Requests for manual recount of defeated candidates Tina Peters and Ron Hanks rejected


Two former Colorado GOP candidates who endorse election denial demands cannot get a manual vote recount in their races in the 2022 primary election, the director of the Elections Division told them this week. State.

Indicted Mesa County Clerk and Recorder Tina Peters was a candidate for the GOP nomination for Secretary of State and Colorado House Rep. Ron Hanks was seeking the Republican nomination for the U.S. Senate. Both lost their races by large enough margins not to automatically trigger a recount – the margin of victory should be less than half a percent.

Peters lost by 88,579 votes statewide, a difference of 14.2% of the votes from opponent Pam Anderson. Hanks lost by 56,563 votes, a difference of 8.92% of the votes to opponent Joe O’Dea.

Candidates have the option of requesting a recount of their elections despite the voting margins, but they would have to pay the costs that the counties would incur to conduct the recounts. Both Hanks and Peters requested recounts in letters notarized July 12 and 13 and sent to the Colorado secretary of state’s office. The bureau cited the cost of recounts in each race at $236,279.37, and the law requires candidates to pay the fee within a day of receiving the estimate.

Neither candidate submitted payment by the deadline. In letters dated July 15, Peters and Hanks then asked about the cost of manual recounts for their races, making identical statements about security vulnerabilities and problems with the Dominion voting systems used – a common target for theorists of the election plot.

However, election rules state that recounts must be conducted in the same manner as the original election, Elections Division Director Judd Choate wrote Peters and Hanks on Tuesday. The only way to allow a different type of recount is if there were certain discrepancies that did not occur in this election.

Additionally, Choate refuted the security claims and said the candidates’ reference to “rigorous post-election tabulation audits of human-readable portions of physical ballots and paper records” had already been conducted by counties, and this confirmed the outcome of the race without any discrepancies reported by any county.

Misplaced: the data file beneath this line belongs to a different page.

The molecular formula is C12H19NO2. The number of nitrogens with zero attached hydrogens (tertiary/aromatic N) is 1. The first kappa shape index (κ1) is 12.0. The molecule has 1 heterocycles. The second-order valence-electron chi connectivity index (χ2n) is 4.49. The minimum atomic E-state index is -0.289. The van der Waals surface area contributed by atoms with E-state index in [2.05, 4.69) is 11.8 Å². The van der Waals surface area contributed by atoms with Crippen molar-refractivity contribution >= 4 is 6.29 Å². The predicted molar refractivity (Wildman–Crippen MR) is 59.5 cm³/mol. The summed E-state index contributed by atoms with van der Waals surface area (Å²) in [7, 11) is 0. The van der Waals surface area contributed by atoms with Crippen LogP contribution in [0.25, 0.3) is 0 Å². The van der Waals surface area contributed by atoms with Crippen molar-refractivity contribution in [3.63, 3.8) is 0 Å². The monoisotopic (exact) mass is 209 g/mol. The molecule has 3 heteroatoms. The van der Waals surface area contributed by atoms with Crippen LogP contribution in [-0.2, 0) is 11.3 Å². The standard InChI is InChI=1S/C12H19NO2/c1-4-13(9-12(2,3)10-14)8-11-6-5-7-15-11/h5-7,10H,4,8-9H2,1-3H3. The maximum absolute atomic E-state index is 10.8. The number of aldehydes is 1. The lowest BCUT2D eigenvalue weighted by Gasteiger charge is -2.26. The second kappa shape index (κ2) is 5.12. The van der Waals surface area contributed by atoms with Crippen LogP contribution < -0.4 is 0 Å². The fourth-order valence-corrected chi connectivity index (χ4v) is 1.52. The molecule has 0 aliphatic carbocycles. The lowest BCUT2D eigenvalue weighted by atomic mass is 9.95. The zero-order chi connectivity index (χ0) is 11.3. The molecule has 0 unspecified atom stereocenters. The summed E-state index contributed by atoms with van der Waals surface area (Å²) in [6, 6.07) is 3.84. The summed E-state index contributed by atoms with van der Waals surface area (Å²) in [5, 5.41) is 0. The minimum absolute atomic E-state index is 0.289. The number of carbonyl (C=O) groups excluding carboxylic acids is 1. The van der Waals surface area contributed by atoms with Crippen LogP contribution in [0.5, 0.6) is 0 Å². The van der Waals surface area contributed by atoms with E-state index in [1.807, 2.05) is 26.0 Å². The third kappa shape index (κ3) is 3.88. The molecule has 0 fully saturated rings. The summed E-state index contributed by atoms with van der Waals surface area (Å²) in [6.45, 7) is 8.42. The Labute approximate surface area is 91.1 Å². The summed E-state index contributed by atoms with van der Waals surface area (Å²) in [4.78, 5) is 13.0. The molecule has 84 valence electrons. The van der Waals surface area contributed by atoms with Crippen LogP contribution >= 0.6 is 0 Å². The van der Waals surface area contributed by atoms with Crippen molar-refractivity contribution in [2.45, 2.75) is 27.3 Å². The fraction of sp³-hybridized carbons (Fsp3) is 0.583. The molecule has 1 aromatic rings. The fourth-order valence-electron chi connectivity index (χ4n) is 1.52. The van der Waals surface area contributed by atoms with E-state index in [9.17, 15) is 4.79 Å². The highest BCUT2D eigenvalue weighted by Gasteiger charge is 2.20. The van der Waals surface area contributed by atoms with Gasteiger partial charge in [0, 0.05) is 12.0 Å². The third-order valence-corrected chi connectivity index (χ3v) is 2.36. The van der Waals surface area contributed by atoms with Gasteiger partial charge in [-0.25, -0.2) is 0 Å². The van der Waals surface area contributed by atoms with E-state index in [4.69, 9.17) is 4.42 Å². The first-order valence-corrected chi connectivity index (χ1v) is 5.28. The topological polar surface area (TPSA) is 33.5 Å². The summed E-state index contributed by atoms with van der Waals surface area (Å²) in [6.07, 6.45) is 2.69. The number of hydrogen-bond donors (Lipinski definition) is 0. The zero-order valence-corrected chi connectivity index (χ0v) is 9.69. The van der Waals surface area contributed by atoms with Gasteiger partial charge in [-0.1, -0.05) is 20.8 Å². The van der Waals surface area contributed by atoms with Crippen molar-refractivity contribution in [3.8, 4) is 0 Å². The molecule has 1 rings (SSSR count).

If either candidate still wishes to conduct a recount using the same systems as permitted by law, they have until July 26 to submit new notarized requests and payment of associated fees, wrote Choate.

Neither Peters nor Hanks or their campaigns responded to requests for comment Wednesday afternoon.

The Colorado County Clerks Association said in a statement on Wednesday that Peters emailed county clerks saying she planned to request a manual recount of votes from “selected counties” but did not elaborate. which counties,” nor explained his authority to request this illegal form of recount”.

The association said it had not heard of any clerks receiving a similar request from Hanks.

“Clearly, Peters’ request is part of a larger effort to create chaos, disruption and sow doubt in our election,” executive director Matt Crane said. “Voters have already sent a resounding message to these people by ensuring that election deniers on the statewide ballot are voted out. This seems like just another stunt to try and sound legit.

Crane said Peters should stop trying to deceive the citizens of Colorado “with his election lies and lack of knowledge,” and instead let the “real election professionals” continue to run safe and secure elections.

The office of the Colorado secretary of state said in a statement that “unequivocally, these allegations are false” of the assertions made in the Peters and Hanks letters.

“The Republican Senate and the Secretary of State’s primary race have each been audited, and the results have been confirmed as accurate by bipartisan election judges,” the statement said.


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